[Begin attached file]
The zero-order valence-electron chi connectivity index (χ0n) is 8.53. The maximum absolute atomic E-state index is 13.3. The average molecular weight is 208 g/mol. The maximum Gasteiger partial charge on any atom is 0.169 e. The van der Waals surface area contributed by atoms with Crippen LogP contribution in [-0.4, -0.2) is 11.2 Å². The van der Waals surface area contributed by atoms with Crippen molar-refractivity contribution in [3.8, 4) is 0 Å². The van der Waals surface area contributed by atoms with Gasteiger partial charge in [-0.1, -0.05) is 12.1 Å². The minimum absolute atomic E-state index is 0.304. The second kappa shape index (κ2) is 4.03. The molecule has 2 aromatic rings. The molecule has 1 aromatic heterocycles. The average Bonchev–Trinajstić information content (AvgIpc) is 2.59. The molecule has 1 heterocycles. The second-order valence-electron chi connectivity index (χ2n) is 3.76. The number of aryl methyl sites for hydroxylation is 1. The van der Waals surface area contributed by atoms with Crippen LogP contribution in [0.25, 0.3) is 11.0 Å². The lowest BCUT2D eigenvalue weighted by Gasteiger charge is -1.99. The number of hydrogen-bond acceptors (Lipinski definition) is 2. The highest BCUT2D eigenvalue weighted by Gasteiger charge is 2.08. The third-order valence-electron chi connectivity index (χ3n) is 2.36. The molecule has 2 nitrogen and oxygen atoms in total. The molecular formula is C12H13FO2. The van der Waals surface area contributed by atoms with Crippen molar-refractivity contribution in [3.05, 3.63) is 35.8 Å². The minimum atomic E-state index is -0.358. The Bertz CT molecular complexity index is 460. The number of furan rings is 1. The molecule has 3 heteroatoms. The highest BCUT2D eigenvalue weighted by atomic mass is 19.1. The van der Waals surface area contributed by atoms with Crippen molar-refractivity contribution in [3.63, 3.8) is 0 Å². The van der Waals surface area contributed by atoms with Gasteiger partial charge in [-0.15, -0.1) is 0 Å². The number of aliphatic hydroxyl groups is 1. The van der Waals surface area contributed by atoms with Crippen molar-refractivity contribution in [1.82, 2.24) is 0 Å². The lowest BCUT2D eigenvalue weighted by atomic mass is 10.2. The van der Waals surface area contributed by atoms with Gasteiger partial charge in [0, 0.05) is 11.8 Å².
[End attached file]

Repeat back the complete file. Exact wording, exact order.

The zero-order valence-electron chi connectivity index (χ0n) is 8.53. The maximum absolute atomic E-state index is 13.3. The average molecular weight is 208 g/mol. The maximum Gasteiger partial charge on any atom is 0.169 e. The van der Waals surface area contributed by atoms with Crippen LogP contribution in [-0.4, -0.2) is 11.2 Å². The van der Waals surface area contributed by atoms with Crippen molar-refractivity contribution in [3.8, 4) is 0 Å². The van der Waals surface area contributed by atoms with Gasteiger partial charge in [-0.1, -0.05) is 12.1 Å². The minimum absolute atomic E-state index is 0.304. The second kappa shape index (κ2) is 4.03. The molecule has 2 aromatic rings. The molecule has 1 aromatic heterocycles. The average Bonchev–Trinajstić information content (AvgIpc) is 2.59. The molecule has 1 heterocycles. The second-order valence-electron chi connectivity index (χ2n) is 3.76. The number of aryl methyl sites for hydroxylation is 1. The van der Waals surface area contributed by atoms with Crippen LogP contribution in [0.25, 0.3) is 11.0 Å². The lowest BCUT2D eigenvalue weighted by Gasteiger charge is -1.99. The number of hydrogen-bond acceptors (Lipinski definition) is 2. The highest BCUT2D eigenvalue weighted by Gasteiger charge is 2.08. The third-order valence-electron chi connectivity index (χ3n) is 2.36. The molecule has 2 nitrogen and oxygen atoms in total. The molecular formula is C12H13FO2. The van der Waals surface area contributed by atoms with Crippen molar-refractivity contribution in [3.05, 3.63) is 35.8 Å². The minimum atomic E-state index is -0.358. The Bertz CT molecular complexity index is 460. The number of furan rings is 1. The molecule has 3 heteroatoms. The highest BCUT2D eigenvalue weighted by atomic mass is 19.1. The van der Waals surface area contributed by atoms with Crippen molar-refractivity contribution in [3.63, 3.8) is 0 Å². The van der Waals surface area contributed by atoms with Gasteiger partial charge in [-0.15, -0.1) is 0 Å². The number of aliphatic hydroxyl groups is 1. The van der Waals surface area contributed by atoms with Crippen molar-refractivity contribution in [1.82, 2.24) is 0 Å². The lowest BCUT2D eigenvalue weighted by atomic mass is 10.2. The van der Waals surface area contributed by atoms with Gasteiger partial charge in [0, 0.05) is 11.8 Å².